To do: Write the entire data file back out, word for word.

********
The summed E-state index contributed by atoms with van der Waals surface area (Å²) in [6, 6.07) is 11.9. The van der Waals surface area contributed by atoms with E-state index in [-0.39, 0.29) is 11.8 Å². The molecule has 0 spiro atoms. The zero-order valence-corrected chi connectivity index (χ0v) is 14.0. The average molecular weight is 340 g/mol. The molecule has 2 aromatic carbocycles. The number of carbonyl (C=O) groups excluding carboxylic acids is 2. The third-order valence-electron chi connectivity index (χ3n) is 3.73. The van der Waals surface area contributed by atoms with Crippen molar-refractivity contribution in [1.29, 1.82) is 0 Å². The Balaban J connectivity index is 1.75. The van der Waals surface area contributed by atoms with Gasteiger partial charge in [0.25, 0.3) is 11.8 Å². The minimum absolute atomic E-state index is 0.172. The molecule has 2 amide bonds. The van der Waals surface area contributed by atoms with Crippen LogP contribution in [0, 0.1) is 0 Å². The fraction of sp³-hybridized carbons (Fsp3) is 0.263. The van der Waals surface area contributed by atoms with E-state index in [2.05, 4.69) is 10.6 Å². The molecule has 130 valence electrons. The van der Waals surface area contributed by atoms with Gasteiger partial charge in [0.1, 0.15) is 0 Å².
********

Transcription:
The summed E-state index contributed by atoms with van der Waals surface area (Å²) in [6, 6.07) is 11.9. The van der Waals surface area contributed by atoms with E-state index in [-0.39, 0.29) is 11.8 Å². The molecule has 0 spiro atoms. The zero-order valence-corrected chi connectivity index (χ0v) is 14.0. The average molecular weight is 340 g/mol. The molecule has 2 aromatic carbocycles. The number of carbonyl (C=O) groups excluding carboxylic acids is 2. The third-order valence-electron chi connectivity index (χ3n) is 3.73. The van der Waals surface area contributed by atoms with Crippen molar-refractivity contribution in [1.29, 1.82) is 0 Å². The Balaban J connectivity index is 1.75. The van der Waals surface area contributed by atoms with Gasteiger partial charge in [0.25, 0.3) is 11.8 Å². The minimum absolute atomic E-state index is 0.172. The molecule has 2 amide bonds. The van der Waals surface area contributed by atoms with Crippen LogP contribution in [0, 0.1) is 0 Å². The fraction of sp³-hybridized carbons (Fsp3) is 0.263. The van der Waals surface area contributed by atoms with E-state index in [2.05, 4.69) is 10.6 Å². The molecule has 130 valence electrons. The van der Waals surface area contributed by atoms with Gasteiger partial charge in [0.1, 0.15) is 0 Å².